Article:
The History of Social Values
Embracing a legacy in human history, construction businesses uphold values of community contribution, fair treatment, and environmental care. These timeless principles guide our ideology, reflecting in every angle of our operations. The essence lies in understanding how these values seamlessly combine into the very fabric of our business, shaping a responsible and careful approach. In an era where social impact is paramount, construction organisations play a crucial role by recognising the profound connection between social practices and sustainable success. By aligning with these enduring values, we not only build structures but also foster a legacy of positive impact on society and the environment.
CSR - 1950s Corporate Social Responsibility
A theme to create focus outside of profit
CSR is a term coined by American economist Harold Bowen to reflect the need for businesses to pursue
policies which align with the needs of society. CSR became the theme which encouraged businesses to
support local communities alongside their profit targets
Sustainable Development - 1897
A concept to bring greater attention to the environment
As a result of the Brundtland Report, ‘World Commission on Environment and Development’, a global
agenda for change was established for the United Nations and ‘citizen groups’ to align around long-
term environmental strategies
ESG - 2004
Environmental Social Governance
A yardstick by which to assess impact
ESG emerged as a set of requirements used by investors to assess the impact a company has on
the environment and communities. ESG gained further traction in 2012 with the start of a series of
open letters from Larry Fink, CEO and chairman of investment company BlackRock, in support of
environmental sustainability being a core investment goal.
B-Lab - 2006
A nonprofit network mobilising businesses to be a force for good
B-Lab is known for certifying B Corporations, which are companies which meet high standards of social and
environmental performance, accountability and transparency.
Social Value - 2012
A holistic measure of social, environmental and economic value
The Public Services (Social Value) Act requiring public sector buyers to assess the positive contribution to society of all contracts was passed into law. At the same time, the term Social Value entered common vocabulary
UN SDG - 2016 United Nations Sustainable Development Goals
A set of 17 globally agreed goals to help improve our world
The goals, developed collaboratively by the United Nations, act as a guide for better sustainable behaviour
and a framework for sustainability reporting.
National Social Value Taskforce - 2016
A network facilitating good Social Value practice in the public sector and business community
The task force welcomes any organisation to engage in leveraging collective knowledge effectively
implementing the Public Services (Social Value Act) 2012.
Social Value TOM System - 2017
The framework by which organisations can quantify their Social Value contribution
The Social Value TOM System of measures were published as the principal tool for reporting Social Value to a consistent standard and based on the Social Value Act’s themes of social, economic and environmental well-being.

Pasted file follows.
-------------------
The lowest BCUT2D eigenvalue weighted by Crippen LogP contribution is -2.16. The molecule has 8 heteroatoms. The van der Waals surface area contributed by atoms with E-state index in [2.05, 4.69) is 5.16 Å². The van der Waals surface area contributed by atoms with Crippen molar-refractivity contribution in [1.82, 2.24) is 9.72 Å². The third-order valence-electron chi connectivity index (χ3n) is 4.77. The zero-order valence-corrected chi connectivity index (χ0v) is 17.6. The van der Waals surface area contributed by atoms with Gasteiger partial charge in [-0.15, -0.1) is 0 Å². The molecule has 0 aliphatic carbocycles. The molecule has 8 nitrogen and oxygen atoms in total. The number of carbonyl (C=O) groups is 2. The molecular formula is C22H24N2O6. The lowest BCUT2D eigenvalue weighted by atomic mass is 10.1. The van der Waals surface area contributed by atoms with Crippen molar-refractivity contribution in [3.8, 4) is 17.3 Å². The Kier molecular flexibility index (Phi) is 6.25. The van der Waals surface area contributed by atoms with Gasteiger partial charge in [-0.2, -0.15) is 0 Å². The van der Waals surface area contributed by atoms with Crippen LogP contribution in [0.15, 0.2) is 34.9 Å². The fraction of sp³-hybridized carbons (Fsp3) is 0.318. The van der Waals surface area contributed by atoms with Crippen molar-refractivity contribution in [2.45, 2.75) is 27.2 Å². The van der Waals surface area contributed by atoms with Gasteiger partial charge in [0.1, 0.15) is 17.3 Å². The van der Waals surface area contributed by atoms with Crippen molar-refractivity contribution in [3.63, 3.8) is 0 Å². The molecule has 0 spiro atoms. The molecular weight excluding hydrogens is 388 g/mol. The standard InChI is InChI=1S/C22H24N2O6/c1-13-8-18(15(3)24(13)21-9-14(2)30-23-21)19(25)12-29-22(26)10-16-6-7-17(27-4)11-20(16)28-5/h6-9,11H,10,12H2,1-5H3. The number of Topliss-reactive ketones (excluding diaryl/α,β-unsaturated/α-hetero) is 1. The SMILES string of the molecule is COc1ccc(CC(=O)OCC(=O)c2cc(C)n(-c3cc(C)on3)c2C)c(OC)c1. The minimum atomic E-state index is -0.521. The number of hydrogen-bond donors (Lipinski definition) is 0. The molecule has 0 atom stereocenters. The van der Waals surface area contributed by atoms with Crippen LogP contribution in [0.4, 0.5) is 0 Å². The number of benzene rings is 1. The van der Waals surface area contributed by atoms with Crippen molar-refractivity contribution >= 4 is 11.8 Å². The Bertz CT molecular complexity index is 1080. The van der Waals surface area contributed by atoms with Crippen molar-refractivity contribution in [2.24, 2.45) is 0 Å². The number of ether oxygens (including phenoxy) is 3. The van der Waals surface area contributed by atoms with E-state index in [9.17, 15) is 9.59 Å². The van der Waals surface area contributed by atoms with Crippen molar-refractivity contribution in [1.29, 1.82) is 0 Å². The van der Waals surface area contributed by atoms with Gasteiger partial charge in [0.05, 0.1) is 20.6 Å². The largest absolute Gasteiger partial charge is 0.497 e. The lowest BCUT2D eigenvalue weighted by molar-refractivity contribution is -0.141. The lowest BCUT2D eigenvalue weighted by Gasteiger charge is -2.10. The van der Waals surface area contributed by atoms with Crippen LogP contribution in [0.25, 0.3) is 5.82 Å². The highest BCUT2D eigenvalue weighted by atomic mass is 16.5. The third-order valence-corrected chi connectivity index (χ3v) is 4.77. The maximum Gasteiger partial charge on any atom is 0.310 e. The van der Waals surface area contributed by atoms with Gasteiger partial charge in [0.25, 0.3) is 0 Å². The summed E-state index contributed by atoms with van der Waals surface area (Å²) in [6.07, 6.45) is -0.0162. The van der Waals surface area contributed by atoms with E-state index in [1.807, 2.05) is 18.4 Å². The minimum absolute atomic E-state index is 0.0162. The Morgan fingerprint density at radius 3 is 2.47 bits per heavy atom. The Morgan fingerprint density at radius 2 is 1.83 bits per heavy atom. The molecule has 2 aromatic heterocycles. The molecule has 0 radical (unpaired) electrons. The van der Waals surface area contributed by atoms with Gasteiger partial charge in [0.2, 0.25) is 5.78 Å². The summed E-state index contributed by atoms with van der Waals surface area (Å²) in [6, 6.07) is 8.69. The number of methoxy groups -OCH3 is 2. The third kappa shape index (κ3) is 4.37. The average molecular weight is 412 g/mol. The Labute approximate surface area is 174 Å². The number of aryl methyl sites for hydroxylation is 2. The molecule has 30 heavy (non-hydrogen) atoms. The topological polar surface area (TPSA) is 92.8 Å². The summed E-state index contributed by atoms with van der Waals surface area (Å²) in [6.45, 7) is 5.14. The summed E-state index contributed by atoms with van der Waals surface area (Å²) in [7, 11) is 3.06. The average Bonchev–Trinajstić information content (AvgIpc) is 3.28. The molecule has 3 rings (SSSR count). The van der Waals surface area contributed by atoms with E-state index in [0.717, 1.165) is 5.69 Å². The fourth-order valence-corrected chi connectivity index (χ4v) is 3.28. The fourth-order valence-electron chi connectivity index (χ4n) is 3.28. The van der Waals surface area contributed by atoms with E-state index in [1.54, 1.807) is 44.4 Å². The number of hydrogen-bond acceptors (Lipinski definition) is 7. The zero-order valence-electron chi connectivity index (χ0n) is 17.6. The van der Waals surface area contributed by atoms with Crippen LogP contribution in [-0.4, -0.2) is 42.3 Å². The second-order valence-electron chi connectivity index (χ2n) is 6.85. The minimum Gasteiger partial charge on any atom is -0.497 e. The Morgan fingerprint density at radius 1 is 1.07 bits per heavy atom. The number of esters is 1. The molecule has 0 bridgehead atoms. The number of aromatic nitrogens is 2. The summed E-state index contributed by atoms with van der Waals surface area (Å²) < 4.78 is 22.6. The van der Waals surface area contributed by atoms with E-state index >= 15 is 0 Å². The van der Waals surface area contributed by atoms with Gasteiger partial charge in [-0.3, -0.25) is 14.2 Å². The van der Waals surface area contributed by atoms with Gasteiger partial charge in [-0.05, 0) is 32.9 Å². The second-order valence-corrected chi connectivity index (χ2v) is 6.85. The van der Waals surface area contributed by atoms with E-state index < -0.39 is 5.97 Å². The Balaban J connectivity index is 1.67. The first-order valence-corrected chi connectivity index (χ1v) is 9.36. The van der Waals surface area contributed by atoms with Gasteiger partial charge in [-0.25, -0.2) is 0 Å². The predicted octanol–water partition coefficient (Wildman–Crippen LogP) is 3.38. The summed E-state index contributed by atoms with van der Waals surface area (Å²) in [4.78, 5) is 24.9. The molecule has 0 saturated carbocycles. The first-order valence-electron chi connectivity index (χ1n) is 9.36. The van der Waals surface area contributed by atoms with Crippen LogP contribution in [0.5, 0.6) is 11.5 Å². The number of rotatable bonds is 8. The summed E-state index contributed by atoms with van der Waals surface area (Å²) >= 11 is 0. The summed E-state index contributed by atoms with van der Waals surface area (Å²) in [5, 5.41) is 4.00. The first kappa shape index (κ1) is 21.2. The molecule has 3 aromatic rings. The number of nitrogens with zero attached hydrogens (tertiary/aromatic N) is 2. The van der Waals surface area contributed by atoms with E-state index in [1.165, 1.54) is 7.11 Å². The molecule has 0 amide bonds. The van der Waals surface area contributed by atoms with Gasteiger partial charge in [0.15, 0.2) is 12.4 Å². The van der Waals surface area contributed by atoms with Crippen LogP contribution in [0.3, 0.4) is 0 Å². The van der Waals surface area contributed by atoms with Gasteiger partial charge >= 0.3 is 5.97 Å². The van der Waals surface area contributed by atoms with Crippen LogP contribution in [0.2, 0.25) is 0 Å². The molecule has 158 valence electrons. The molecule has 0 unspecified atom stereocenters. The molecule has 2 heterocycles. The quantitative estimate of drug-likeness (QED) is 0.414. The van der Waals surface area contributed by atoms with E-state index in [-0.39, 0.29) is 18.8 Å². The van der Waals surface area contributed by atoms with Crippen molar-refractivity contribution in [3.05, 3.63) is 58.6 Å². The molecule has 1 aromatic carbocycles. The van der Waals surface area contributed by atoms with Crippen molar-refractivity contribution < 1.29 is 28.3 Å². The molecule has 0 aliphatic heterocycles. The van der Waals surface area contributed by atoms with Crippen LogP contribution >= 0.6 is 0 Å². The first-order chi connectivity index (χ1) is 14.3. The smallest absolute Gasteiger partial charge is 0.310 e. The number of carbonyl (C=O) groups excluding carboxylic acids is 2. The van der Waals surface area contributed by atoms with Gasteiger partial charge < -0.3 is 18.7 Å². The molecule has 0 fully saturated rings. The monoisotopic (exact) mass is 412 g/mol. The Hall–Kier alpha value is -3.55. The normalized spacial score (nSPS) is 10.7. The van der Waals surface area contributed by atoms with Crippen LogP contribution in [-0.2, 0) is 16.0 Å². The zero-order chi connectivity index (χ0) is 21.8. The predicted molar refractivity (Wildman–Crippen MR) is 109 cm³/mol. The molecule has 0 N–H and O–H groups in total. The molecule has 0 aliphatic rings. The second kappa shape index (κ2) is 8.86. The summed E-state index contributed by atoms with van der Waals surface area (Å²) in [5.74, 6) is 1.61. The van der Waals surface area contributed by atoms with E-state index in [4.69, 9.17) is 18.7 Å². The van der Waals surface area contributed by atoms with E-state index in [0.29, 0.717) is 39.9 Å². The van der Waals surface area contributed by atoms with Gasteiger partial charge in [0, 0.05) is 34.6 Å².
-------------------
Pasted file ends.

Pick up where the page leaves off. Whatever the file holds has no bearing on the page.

Why are Social Values Important to Construction Businesses?
The UK government now requires that social value is evaluated as part of the tender process for most of its biggest outsourcing contracts – some of which are worth billions of pounds.
Governed by the Public Services (Social Value) Act of 2012, the evaluation of bids now incorporates the allocation of up to 10% of marks dedicated to social value considerations – a pivotal factor that can determine the success or failure of a bid. This approach is not confined to the government alone; local councils are adopting similar methodologies, not only in their procurement processes but also in urban planning.
On a global scale, the United Nations has devised 17 Sustainable Development Goals, addressing pressing issues such as poverty, inequality, and climate change. These transformative initiatives are seamlessly integrated into the metrics for measuring and monitoring social value across both public and private sectors, underscoring the critical importance of precision in organisational practices, as no entity can afford to overlook these crucial considerations.
Social values are crucial to the construction industry for several reasons:
Community Impact: Construction projects often have a significant impact on local communities. Embracing social values ensures that projects contribute positively to the community by creating jobs, enhancing infrastructure, and respecting the cultural and social fabric of the area.
Stakeholder Relations: Construction projects involve various stakeholders, including residents, government bodies, and businesses. Adhering to social values helps build positive relationships with these stakeholders, fostering cooperation, support, and a favourable reputation.
Workforce Well-being: The construction industry relies heavily on a skilled and diverse workforce. Incorporating social values means prioritising fair labour practices, worker safety, and well-being, which, in turn, contributes to employee satisfaction, loyalty, and productivity.
Ethical Business Practices: Social values guide ethical decision-making within the construction industry. Adhering to ethical standards builds trust with clients, partners, and the public, ultimately contributing to the industry's credibility and long-term success.
Environmental Responsibility: While environmental concerns often fall under the umbrella of social values, they deserve specific mention. The construction industry has a significant environmental impact. Integrating social values involves adopting sustainable practices, reducing carbon footprints, and minimising ecological disruption.
Regulatory Compliance: Many social values align with legal and regulatory requirements. Adhering to these values ensures compliance with laws and regulations, reducing the risk of legal issues and penalties that can negatively affect a construction project.